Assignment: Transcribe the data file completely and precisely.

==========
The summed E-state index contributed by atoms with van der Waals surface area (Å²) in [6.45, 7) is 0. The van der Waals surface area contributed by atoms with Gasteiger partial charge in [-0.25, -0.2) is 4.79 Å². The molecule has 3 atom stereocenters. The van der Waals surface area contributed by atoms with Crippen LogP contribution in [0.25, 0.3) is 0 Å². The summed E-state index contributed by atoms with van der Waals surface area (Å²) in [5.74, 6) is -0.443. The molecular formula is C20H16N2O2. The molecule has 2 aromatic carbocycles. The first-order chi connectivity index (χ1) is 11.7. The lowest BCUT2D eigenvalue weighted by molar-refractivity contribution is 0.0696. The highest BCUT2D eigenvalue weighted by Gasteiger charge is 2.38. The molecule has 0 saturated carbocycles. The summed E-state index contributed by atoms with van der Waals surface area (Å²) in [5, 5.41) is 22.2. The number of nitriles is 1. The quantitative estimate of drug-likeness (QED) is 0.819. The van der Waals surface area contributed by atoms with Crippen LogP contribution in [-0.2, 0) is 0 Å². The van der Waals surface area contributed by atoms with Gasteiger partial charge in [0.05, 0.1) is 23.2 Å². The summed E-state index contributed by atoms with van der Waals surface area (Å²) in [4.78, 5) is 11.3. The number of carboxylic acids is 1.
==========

The summed E-state index contributed by atoms with van der Waals surface area (Å²) in [6.45, 7) is 0. The van der Waals surface area contributed by atoms with Gasteiger partial charge in [-0.25, -0.2) is 4.79 Å². The molecule has 3 atom stereocenters. The van der Waals surface area contributed by atoms with Crippen LogP contribution in [0.25, 0.3) is 0 Å². The summed E-state index contributed by atoms with van der Waals surface area (Å²) in [5.74, 6) is -0.443. The molecular formula is C20H16N2O2. The molecule has 2 aromatic carbocycles. The first-order chi connectivity index (χ1) is 11.7. The lowest BCUT2D eigenvalue weighted by molar-refractivity contribution is 0.0696. The highest BCUT2D eigenvalue weighted by Gasteiger charge is 2.38. The molecule has 0 saturated carbocycles. The summed E-state index contributed by atoms with van der Waals surface area (Å²) in [5, 5.41) is 22.2. The number of nitriles is 1. The quantitative estimate of drug-likeness (QED) is 0.819. The van der Waals surface area contributed by atoms with Crippen LogP contribution in [-0.2, 0) is 0 Å². The van der Waals surface area contributed by atoms with Gasteiger partial charge in [0.05, 0.1) is 23.2 Å². The summed E-state index contributed by atoms with van der Waals surface area (Å²) in [4.78, 5) is 11.3. The number of carboxylic acids is 1.